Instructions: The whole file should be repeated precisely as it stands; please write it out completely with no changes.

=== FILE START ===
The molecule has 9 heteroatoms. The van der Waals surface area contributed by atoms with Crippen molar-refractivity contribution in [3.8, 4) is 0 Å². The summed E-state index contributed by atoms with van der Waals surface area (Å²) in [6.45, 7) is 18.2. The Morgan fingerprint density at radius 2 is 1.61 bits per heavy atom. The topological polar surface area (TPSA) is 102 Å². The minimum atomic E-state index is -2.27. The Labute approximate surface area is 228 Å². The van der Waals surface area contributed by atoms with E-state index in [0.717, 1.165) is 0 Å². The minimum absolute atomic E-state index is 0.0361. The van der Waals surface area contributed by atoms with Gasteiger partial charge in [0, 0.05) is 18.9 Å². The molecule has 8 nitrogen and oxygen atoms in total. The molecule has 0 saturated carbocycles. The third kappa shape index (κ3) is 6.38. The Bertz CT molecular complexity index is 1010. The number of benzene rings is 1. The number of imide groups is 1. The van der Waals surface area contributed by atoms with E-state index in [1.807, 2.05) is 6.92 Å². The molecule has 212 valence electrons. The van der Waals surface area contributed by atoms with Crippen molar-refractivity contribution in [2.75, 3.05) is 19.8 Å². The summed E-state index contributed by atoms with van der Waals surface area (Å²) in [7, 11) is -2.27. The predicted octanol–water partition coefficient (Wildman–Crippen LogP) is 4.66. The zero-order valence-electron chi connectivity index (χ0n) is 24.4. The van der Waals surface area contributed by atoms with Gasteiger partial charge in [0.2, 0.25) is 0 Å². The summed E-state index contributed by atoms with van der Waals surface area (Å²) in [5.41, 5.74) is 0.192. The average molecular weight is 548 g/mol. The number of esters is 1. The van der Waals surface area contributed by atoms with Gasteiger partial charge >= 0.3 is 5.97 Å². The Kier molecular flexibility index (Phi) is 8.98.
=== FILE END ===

The molecule has 9 heteroatoms. The van der Waals surface area contributed by atoms with Crippen molar-refractivity contribution in [3.8, 4) is 0 Å². The summed E-state index contributed by atoms with van der Waals surface area (Å²) in [6.45, 7) is 18.2. The Morgan fingerprint density at radius 2 is 1.61 bits per heavy atom. The topological polar surface area (TPSA) is 102 Å². The minimum atomic E-state index is -2.27. The Labute approximate surface area is 228 Å². The van der Waals surface area contributed by atoms with E-state index in [0.717, 1.165) is 0 Å². The minimum absolute atomic E-state index is 0.0361. The van der Waals surface area contributed by atoms with Gasteiger partial charge in [0, 0.05) is 18.9 Å². The molecule has 8 nitrogen and oxygen atoms in total. The molecule has 0 saturated carbocycles. The third kappa shape index (κ3) is 6.38. The Bertz CT molecular complexity index is 1010. The number of benzene rings is 1. The number of imide groups is 1. The van der Waals surface area contributed by atoms with E-state index in [1.807, 2.05) is 6.92 Å². The molecule has 212 valence electrons. The van der Waals surface area contributed by atoms with Crippen molar-refractivity contribution in [2.75, 3.05) is 19.8 Å². The summed E-state index contributed by atoms with van der Waals surface area (Å²) in [7, 11) is -2.27. The predicted octanol–water partition coefficient (Wildman–Crippen LogP) is 4.66. The zero-order valence-electron chi connectivity index (χ0n) is 24.4. The van der Waals surface area contributed by atoms with Gasteiger partial charge in [0.2, 0.25) is 0 Å². The summed E-state index contributed by atoms with van der Waals surface area (Å²) in [5.41, 5.74) is 0.192. The average molecular weight is 548 g/mol. The number of esters is 1. The van der Waals surface area contributed by atoms with Gasteiger partial charge >= 0.3 is 5.97 Å². The Kier molecular flexibility index (Phi) is 8.98.